Classics: Jermaine Stewart – We Don’t Have To Take Our Clothes Off (10 Records)
A Soul Train dancer who would briefly collaborate with Shalamar, Jermaine Stewart scored his biggest success back in 1986. This with ‘We Don’t Have To Take Our Clothes Off’. An uplifting safe-sex jam taken from his ‘Frantic Romantic’ album with production work courtesy of Narada Michael Walden along with Preston Glass. Something you could definitely tell. As in a vein somehow reminding of Aretha Franklin‘s ‘Freeway Of Love’. The whole with Jerry Hey on horns. But also Sammy Figueroa on percusssion and Randy Jackson on bass.
Now with time, ‘We Don’t Have To Take Our Clothes Off’ has a special resonance. This from a man who sadly died of AIDS-related liver cancer in his native Chicago at the early age of 39, back in 1997…
A native of Columbus, OH, Jermaine Stewart relocated with his fam to Chicago, IL, when he was 15. There, he made himself a name as a dancer on locally produced famous TV show, ‘Soul Train’. Eventually befriending two other Soul Train dancers by the likes of Jody Watley and Jeffrey Daniel. After the show relocated to Los Angeles, CA, they auditioned to become members of Shalamar… A group which Soul Train creator Don Cornelius was then putting together with booking agent and future SOLAR CEO Dick Griffey. Watley and Daniel passed the selection. But Stewart lost out to Gary Mumford during his audition to become the lead vocalist of the group.
Stewart remained with Shalamar, touring as a dancer for several years though. While in London, he eventually met Mikey Craig of Culture Club. The latter assisting him to put a demo tape together. This bringing him the opportunity to sing background vocals on Culture Club‘s ‘Miss Me Blind’. Then soon after to secure a record deal with Arista Stateside via 10 Records in the UK.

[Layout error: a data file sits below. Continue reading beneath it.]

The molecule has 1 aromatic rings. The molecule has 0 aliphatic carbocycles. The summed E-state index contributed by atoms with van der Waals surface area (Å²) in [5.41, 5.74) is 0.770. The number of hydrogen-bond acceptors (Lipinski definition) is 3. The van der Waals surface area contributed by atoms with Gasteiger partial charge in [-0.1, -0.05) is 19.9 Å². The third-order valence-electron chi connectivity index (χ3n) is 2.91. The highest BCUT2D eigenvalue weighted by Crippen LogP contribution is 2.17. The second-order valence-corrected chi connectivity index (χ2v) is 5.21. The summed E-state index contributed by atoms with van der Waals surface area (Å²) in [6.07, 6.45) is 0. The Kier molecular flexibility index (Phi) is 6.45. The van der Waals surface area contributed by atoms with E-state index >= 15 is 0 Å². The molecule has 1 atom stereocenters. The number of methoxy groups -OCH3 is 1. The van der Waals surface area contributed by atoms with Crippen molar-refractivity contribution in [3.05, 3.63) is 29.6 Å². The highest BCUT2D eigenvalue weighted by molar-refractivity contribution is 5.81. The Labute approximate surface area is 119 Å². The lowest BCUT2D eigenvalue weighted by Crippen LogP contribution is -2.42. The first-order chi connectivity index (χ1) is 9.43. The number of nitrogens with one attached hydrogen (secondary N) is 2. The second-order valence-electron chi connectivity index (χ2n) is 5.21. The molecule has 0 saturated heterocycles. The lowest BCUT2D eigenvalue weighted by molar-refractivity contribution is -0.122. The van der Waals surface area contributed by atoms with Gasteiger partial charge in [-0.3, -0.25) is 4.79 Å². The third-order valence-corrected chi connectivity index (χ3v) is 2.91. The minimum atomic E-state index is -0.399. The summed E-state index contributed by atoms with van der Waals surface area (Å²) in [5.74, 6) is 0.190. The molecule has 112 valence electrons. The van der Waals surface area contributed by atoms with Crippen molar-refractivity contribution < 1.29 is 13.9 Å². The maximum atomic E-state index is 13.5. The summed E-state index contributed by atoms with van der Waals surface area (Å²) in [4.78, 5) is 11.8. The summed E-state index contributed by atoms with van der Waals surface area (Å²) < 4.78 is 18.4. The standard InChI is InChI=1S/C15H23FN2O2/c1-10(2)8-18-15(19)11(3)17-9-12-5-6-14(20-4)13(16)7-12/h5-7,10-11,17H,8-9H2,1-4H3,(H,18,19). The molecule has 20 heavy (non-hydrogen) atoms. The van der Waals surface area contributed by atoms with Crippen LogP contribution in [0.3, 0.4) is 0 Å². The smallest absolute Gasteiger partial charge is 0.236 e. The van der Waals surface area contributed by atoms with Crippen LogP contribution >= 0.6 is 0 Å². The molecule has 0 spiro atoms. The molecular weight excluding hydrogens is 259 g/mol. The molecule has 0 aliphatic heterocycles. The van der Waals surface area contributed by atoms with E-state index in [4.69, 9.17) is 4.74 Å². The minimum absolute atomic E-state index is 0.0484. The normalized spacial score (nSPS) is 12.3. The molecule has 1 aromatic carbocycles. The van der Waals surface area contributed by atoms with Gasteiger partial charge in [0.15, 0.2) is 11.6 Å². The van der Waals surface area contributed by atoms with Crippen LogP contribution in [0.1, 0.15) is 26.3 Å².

Jermaine Stewart made a bit of noise with his debut-album – ‘The Word Is Out’ – back in 1984. However, he would get to bigger recognition with its follow-up – ‘Frantic Romantic’ – two years after. With thanks to its opening single – ‘We Don’t Have To Take Our Clothes Off’ – and its instantly recognizable production work by the likes of Narada Michael Walden and Preston Glass.
Both the album and ‘We Don’t Have To Take Our Clothes Off’ on the single front would be Jermaine Stewart‘s biggest successes ever. Other cuts worth the mention including ‘Jody’, from the same album. Then ‘Say It Again’, a cover version of a Bunny Sigler penned song initially sung by Shawn Christopher, with production work courtesy of Jerry Knight and Aaron Zigman. This in addition to ‘Get Lucky’ and ‘Don’t Talk Dirty To Me’.
Jermaine Stewart released a fourth album on Arista – ‘What Becomes A Legend Most’ – failed to make any noise. With the same happening to its singles as a matter of fact. This bringin’ the parties to soon after put an end to their contractual relationship. Then, by 1992, he eventually recorded a (last) album along with Chicago producer Jesse Saunders for Reprise Records. But it never commercially saw the light as of yet.
Jermaine Stewart sadly died of AIDS-related liver cancer on March 17, 1997 in the Chicago suburb of Homewood, IL. He was 39.